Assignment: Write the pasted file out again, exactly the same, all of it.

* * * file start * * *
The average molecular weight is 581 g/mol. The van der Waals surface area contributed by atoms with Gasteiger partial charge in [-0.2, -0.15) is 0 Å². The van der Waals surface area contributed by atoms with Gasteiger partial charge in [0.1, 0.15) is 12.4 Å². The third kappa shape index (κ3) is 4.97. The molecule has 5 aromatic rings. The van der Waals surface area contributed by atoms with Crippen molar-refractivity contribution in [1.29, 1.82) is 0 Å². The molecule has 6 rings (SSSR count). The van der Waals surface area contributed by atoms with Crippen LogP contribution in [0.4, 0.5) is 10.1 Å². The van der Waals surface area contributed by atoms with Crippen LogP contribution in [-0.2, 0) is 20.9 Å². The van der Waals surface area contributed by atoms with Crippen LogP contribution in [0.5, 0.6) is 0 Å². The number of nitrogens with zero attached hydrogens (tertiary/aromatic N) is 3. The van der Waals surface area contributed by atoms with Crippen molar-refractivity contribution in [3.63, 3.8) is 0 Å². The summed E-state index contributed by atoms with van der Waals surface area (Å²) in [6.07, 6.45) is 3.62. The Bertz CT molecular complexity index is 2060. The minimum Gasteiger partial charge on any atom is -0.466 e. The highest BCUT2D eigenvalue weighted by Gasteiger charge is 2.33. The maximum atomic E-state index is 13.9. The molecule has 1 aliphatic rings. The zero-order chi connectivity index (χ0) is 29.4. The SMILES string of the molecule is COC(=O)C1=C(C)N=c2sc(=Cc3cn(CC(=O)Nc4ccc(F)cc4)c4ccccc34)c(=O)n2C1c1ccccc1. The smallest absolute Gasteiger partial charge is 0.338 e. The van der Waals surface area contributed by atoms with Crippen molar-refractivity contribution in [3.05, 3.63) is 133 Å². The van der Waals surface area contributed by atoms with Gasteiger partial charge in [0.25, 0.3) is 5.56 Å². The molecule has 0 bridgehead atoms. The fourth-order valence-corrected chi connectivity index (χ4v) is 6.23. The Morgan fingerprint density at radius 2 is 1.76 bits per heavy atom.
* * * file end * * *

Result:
The average molecular weight is 581 g/mol. The van der Waals surface area contributed by atoms with Gasteiger partial charge in [-0.2, -0.15) is 0 Å². The van der Waals surface area contributed by atoms with Gasteiger partial charge in [0.1, 0.15) is 12.4 Å². The third kappa shape index (κ3) is 4.97. The molecule has 5 aromatic rings. The van der Waals surface area contributed by atoms with Crippen molar-refractivity contribution in [1.29, 1.82) is 0 Å². The molecule has 6 rings (SSSR count). The van der Waals surface area contributed by atoms with Crippen LogP contribution in [0.4, 0.5) is 10.1 Å². The van der Waals surface area contributed by atoms with Crippen LogP contribution in [-0.2, 0) is 20.9 Å². The van der Waals surface area contributed by atoms with Crippen LogP contribution in [0.5, 0.6) is 0 Å². The number of nitrogens with zero attached hydrogens (tertiary/aromatic N) is 3. The van der Waals surface area contributed by atoms with Crippen molar-refractivity contribution in [3.63, 3.8) is 0 Å². The summed E-state index contributed by atoms with van der Waals surface area (Å²) in [6.07, 6.45) is 3.62. The Bertz CT molecular complexity index is 2060. The minimum Gasteiger partial charge on any atom is -0.466 e. The highest BCUT2D eigenvalue weighted by Gasteiger charge is 2.33. The maximum atomic E-state index is 13.9. The molecule has 1 aliphatic rings. The zero-order chi connectivity index (χ0) is 29.4. The SMILES string of the molecule is COC(=O)C1=C(C)N=c2sc(=Cc3cn(CC(=O)Nc4ccc(F)cc4)c4ccccc34)c(=O)n2C1c1ccccc1. The smallest absolute Gasteiger partial charge is 0.338 e. The van der Waals surface area contributed by atoms with Crippen molar-refractivity contribution in [3.05, 3.63) is 133 Å². The van der Waals surface area contributed by atoms with Gasteiger partial charge in [0.25, 0.3) is 5.56 Å². The molecule has 0 bridgehead atoms. The fourth-order valence-corrected chi connectivity index (χ4v) is 6.23. The Morgan fingerprint density at radius 2 is 1.76 bits per heavy atom.